A careful consideration of the facts, however, will at once dissipate this delusion.

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There can be no doubt that the tendency of diminished nutrition is to separate the young from its parent in the earliest possible condition of development in which it is capable of survival. We have seen that the breaking up of the encysted Amoeba favours greatly its dispersion and therefore its means of obtaining food ; it is therefore of the highest advantage to the species, and will surely tend to occur even when food is more abundant, as those individuals which are most prolific will have the best chance of survival.

In plants two forms of reproduction exist, buds and seeds. The buds usually remain attached to the parent; and when the amount of nourishment is extreme the formation of buds and leaves continues with great rapidity. Any cause checking further increase in this direction, either by the proportion of the roots to the leaves and new growing buds becoming diminished or from deficiency of foodmaterial in the soil, tends at once to induce the separation of seeds from the parent. These seeds are undoubtedly modified buds, and, like the minute reproductive particles of the Amoeba, serve to disseminate the species at a less cost to the parent organism. As this means of increase, however, is highly advantageous, it tends to become developed independently of the amount of food supplied.


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In the higher forms of animal life the case is very different. Each race has already in them acquired the tendency to separate young at as early a period of development as is consistent with their survival; and the young, or ova, are constantly separated in each kind at nearly the same stage of development ; hence all the young, in any species, require an equal share of nutriment for their production. In this case the food-material is apparently shared between the offspring and the parent, and both are debilitated by any failing either in quantity or quality. It does not appear, from observation, that a slight diminution produces any difference in the number of the young which are born in the first generation; but as these are ill-nourished, fewer live to produce offspring; and the race degenerates and dies out if such conditions continue. On the other hand, a large supply of nourishment produces vigorous parents and vigorous offspring, which have a far better chance of reaching maturity.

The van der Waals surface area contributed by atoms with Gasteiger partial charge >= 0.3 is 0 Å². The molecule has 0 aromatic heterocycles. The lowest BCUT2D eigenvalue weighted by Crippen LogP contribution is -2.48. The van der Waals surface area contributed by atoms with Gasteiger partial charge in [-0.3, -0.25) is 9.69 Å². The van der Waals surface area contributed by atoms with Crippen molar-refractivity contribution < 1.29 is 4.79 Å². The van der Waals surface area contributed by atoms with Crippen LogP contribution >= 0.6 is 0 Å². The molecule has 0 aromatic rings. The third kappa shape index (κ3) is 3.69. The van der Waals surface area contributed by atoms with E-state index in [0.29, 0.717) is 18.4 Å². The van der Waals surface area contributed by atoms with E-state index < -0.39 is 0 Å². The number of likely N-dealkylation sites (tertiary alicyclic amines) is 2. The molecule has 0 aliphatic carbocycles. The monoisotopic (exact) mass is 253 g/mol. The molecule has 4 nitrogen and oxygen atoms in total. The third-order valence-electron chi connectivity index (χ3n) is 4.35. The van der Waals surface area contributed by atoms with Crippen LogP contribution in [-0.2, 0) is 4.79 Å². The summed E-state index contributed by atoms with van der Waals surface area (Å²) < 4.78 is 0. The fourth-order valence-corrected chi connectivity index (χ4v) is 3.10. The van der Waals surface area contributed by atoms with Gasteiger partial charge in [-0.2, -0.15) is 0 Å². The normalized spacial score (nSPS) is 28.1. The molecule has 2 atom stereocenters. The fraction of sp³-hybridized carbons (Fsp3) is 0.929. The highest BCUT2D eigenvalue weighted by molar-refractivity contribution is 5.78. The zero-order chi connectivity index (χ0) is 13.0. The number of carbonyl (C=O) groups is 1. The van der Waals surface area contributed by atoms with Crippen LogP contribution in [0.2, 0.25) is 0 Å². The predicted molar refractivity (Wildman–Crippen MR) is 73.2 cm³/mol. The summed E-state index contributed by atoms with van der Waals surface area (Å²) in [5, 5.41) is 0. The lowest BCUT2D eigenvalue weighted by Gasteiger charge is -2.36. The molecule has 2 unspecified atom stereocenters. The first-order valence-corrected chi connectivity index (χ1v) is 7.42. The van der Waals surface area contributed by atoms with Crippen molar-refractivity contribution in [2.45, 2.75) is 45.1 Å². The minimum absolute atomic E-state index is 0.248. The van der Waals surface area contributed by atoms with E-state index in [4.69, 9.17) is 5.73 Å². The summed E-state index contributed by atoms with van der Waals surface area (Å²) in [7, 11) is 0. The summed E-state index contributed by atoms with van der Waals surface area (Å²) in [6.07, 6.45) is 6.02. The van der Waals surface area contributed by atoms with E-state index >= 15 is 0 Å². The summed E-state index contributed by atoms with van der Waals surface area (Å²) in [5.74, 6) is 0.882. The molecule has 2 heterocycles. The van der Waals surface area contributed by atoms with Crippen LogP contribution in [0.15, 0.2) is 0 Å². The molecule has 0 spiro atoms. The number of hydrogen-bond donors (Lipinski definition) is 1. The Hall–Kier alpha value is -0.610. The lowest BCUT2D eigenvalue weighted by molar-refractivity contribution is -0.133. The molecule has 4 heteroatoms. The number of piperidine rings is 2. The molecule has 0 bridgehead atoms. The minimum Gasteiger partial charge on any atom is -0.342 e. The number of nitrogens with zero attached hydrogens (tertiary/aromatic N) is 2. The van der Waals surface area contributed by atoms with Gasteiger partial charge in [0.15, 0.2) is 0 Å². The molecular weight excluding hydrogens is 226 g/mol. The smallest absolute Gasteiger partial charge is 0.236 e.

. The argument that fat animals produce few young is invalid—first, because fattening depends rather on the nature of the food than on its quantity, and, secondly, because such animals are always kept under unnatural conditions to favour the deposition of fat. Remembering how slight the unnatural conditions are which will produce sterility,